PRE 1900

Probably the oldest house on Cut Off Road is the home of Miss Myrtle Miller, partially destroyed by fire in 1975. This log structure with a 1799 date on the chimney is surely one of the oldest standing log houses in Mineral County. It was originally a six room log dwelling paneled with natural pine from virgin logs about a foot wide.
The William Duling family settled here in the 1790's and it was from the Duling family the nearby church received its name.
The David Lyon residence, now owned by Gary Markle dates back to the middle or late 1800's. Jacob Knavenshue who married one of the Duling daughters built this house which originally was of logs. Over the years it has been remodeled and built onto so that even though the house standing today is on the original site, its various parts have replaced the original.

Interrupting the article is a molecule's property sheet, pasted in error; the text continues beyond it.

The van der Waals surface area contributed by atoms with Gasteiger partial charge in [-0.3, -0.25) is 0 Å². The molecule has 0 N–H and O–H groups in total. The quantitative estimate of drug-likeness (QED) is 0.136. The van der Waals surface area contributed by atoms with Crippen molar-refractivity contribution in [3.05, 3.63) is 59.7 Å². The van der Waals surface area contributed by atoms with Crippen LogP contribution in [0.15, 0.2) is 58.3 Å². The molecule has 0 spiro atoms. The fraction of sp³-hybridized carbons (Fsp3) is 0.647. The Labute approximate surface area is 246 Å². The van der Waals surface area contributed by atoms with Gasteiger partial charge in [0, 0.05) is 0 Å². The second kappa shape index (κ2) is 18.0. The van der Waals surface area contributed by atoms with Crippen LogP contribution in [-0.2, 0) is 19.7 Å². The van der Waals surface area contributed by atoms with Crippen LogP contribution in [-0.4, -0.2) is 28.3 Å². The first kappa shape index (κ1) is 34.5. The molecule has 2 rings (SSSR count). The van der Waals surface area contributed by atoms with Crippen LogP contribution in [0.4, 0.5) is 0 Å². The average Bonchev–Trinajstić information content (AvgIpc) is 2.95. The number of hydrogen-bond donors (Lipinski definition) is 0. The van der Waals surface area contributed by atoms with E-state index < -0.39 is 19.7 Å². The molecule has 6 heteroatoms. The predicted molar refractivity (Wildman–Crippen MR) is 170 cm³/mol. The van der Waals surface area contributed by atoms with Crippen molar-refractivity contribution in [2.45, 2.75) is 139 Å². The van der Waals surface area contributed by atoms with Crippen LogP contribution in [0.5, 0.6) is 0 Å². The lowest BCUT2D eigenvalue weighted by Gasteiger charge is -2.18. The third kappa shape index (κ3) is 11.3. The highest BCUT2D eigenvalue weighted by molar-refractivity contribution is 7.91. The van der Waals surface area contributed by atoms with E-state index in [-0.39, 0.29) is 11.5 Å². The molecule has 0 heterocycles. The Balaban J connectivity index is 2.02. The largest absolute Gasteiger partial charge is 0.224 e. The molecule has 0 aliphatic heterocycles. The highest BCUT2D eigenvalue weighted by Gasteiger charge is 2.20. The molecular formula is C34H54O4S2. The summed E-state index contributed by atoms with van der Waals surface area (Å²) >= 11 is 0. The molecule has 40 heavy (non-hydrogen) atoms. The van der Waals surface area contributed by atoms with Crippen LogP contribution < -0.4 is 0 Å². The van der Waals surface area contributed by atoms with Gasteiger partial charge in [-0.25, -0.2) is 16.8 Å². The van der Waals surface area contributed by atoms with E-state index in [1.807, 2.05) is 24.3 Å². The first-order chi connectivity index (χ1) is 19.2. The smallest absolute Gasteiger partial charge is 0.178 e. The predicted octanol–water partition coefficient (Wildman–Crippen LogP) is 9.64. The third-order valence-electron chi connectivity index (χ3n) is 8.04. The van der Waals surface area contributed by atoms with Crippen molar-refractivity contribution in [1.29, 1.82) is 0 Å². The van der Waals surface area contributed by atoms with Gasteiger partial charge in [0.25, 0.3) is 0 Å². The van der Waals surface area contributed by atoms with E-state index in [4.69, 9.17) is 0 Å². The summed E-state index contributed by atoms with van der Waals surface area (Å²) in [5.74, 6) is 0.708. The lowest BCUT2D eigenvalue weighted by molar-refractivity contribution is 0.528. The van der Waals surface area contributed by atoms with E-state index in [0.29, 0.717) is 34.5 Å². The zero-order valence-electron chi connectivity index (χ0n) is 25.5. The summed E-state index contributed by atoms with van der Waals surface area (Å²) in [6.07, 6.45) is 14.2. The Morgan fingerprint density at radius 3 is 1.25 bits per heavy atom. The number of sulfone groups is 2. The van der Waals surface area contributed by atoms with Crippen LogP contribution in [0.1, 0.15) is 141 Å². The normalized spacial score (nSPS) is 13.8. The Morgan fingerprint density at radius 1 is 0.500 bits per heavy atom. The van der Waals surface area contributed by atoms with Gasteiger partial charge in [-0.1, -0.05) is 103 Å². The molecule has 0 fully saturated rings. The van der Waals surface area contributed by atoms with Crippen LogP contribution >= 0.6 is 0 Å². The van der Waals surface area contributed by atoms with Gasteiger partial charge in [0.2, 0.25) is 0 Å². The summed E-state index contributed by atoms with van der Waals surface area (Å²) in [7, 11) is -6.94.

The Staggs family homeplace was the old log house on land owned by Emory Hines on the Hooker Hollow Road just off the Cut Off Road. The home where the Hines family lives today was built later by the Staggs family but is also one of the older ones along the Cut Off.
The Knawenshue property was on the Hershey Hollow Road. An old stone chimney near the Luther Holloway house indicates the location of the homestead.
The Duncan family homeplace was the old log house on land owned by the Hershey family and near the site of the dam located near the Rainbow Store. This house no longer stands but a Duncan family cemetery remains nearby.
Stonewall Manor is a section of the 800 acre Knobly Farm owned by Rev. Jack Sanders, the 7th generation descendent of Michael and Abigail Miller, original owners of the property. The original tract contained 1500 acres with the home being built in 1778 atop Knobley Mt. at the intersection of Rte 50 & Cut Off Road. This Arnold home was destroyed by fire in 1954.